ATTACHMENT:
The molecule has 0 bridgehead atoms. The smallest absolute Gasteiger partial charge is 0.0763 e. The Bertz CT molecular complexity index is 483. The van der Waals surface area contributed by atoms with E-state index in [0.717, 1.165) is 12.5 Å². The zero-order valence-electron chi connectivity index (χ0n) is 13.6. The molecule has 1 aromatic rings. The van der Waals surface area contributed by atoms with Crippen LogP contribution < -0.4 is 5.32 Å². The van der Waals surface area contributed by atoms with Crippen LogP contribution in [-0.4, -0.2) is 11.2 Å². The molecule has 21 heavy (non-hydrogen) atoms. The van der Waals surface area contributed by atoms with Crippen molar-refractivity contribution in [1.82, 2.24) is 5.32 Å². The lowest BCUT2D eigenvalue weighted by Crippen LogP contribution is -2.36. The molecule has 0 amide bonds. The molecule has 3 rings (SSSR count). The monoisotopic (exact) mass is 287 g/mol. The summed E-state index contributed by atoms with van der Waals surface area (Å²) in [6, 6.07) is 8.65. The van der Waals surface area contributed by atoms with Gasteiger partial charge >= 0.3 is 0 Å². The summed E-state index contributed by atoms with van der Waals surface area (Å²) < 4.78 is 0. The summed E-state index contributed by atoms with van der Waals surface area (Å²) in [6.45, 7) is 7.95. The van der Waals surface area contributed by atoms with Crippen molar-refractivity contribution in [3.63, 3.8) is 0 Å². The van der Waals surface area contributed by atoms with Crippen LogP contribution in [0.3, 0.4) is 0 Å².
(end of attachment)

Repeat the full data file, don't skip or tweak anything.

The molecule has 0 bridgehead atoms. The smallest absolute Gasteiger partial charge is 0.0763 e. The Bertz CT molecular complexity index is 483. The van der Waals surface area contributed by atoms with E-state index in [0.717, 1.165) is 12.5 Å². The zero-order valence-electron chi connectivity index (χ0n) is 13.6. The molecule has 1 aromatic rings. The van der Waals surface area contributed by atoms with Crippen LogP contribution < -0.4 is 5.32 Å². The van der Waals surface area contributed by atoms with Crippen LogP contribution in [-0.4, -0.2) is 11.2 Å². The molecule has 21 heavy (non-hydrogen) atoms. The van der Waals surface area contributed by atoms with Crippen molar-refractivity contribution in [1.82, 2.24) is 5.32 Å². The lowest BCUT2D eigenvalue weighted by Crippen LogP contribution is -2.36. The molecule has 0 amide bonds. The molecule has 3 rings (SSSR count). The monoisotopic (exact) mass is 287 g/mol. The summed E-state index contributed by atoms with van der Waals surface area (Å²) in [6, 6.07) is 8.65. The van der Waals surface area contributed by atoms with Gasteiger partial charge >= 0.3 is 0 Å². The summed E-state index contributed by atoms with van der Waals surface area (Å²) < 4.78 is 0. The summed E-state index contributed by atoms with van der Waals surface area (Å²) in [6.45, 7) is 7.95. The van der Waals surface area contributed by atoms with Crippen molar-refractivity contribution in [3.63, 3.8) is 0 Å². The van der Waals surface area contributed by atoms with Crippen LogP contribution in [0.3, 0.4) is 0 Å².